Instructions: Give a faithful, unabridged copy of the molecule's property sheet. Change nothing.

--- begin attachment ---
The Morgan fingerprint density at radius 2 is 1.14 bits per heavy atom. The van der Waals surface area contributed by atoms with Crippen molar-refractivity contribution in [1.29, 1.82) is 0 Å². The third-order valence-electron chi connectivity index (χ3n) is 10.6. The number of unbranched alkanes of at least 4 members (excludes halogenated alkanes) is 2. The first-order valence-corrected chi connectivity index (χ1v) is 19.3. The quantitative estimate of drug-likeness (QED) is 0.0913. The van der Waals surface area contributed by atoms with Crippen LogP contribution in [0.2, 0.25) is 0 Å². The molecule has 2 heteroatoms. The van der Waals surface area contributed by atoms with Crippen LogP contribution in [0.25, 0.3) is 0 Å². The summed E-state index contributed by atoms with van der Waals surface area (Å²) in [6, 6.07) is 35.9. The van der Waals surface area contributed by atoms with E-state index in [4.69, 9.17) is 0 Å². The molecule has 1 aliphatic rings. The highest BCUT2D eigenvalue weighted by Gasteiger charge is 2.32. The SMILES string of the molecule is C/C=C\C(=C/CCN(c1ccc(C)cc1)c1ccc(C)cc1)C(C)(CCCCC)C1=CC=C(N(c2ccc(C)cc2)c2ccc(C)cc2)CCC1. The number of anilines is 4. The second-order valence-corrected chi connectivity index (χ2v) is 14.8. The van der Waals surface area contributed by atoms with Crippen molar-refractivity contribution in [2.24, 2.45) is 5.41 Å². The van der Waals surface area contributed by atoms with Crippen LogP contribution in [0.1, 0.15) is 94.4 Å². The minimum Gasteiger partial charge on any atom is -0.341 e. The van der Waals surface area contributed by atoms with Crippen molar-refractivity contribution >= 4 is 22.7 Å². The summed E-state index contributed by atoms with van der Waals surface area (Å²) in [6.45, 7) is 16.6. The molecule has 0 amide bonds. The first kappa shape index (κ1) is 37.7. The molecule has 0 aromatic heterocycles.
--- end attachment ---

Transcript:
The Morgan fingerprint density at radius 2 is 1.14 bits per heavy atom. The van der Waals surface area contributed by atoms with Crippen molar-refractivity contribution in [1.29, 1.82) is 0 Å². The third-order valence-electron chi connectivity index (χ3n) is 10.6. The number of unbranched alkanes of at least 4 members (excludes halogenated alkanes) is 2. The first-order valence-corrected chi connectivity index (χ1v) is 19.3. The quantitative estimate of drug-likeness (QED) is 0.0913. The van der Waals surface area contributed by atoms with Crippen LogP contribution in [0.2, 0.25) is 0 Å². The molecule has 2 heteroatoms. The van der Waals surface area contributed by atoms with Crippen LogP contribution in [0.25, 0.3) is 0 Å². The summed E-state index contributed by atoms with van der Waals surface area (Å²) in [6, 6.07) is 35.9. The van der Waals surface area contributed by atoms with E-state index in [4.69, 9.17) is 0 Å². The molecule has 1 aliphatic rings. The highest BCUT2D eigenvalue weighted by Gasteiger charge is 2.32. The SMILES string of the molecule is C/C=C\C(=C/CCN(c1ccc(C)cc1)c1ccc(C)cc1)C(C)(CCCCC)C1=CC=C(N(c2ccc(C)cc2)c2ccc(C)cc2)CCC1. The number of anilines is 4. The second-order valence-corrected chi connectivity index (χ2v) is 14.8. The van der Waals surface area contributed by atoms with Crippen molar-refractivity contribution in [2.24, 2.45) is 5.41 Å². The van der Waals surface area contributed by atoms with Crippen LogP contribution in [0.1, 0.15) is 94.4 Å². The minimum Gasteiger partial charge on any atom is -0.341 e. The van der Waals surface area contributed by atoms with Crippen molar-refractivity contribution >= 4 is 22.7 Å². The summed E-state index contributed by atoms with van der Waals surface area (Å²) in [6.45, 7) is 16.6. The molecule has 0 amide bonds. The first kappa shape index (κ1) is 37.7. The molecule has 0 aromatic heterocycles.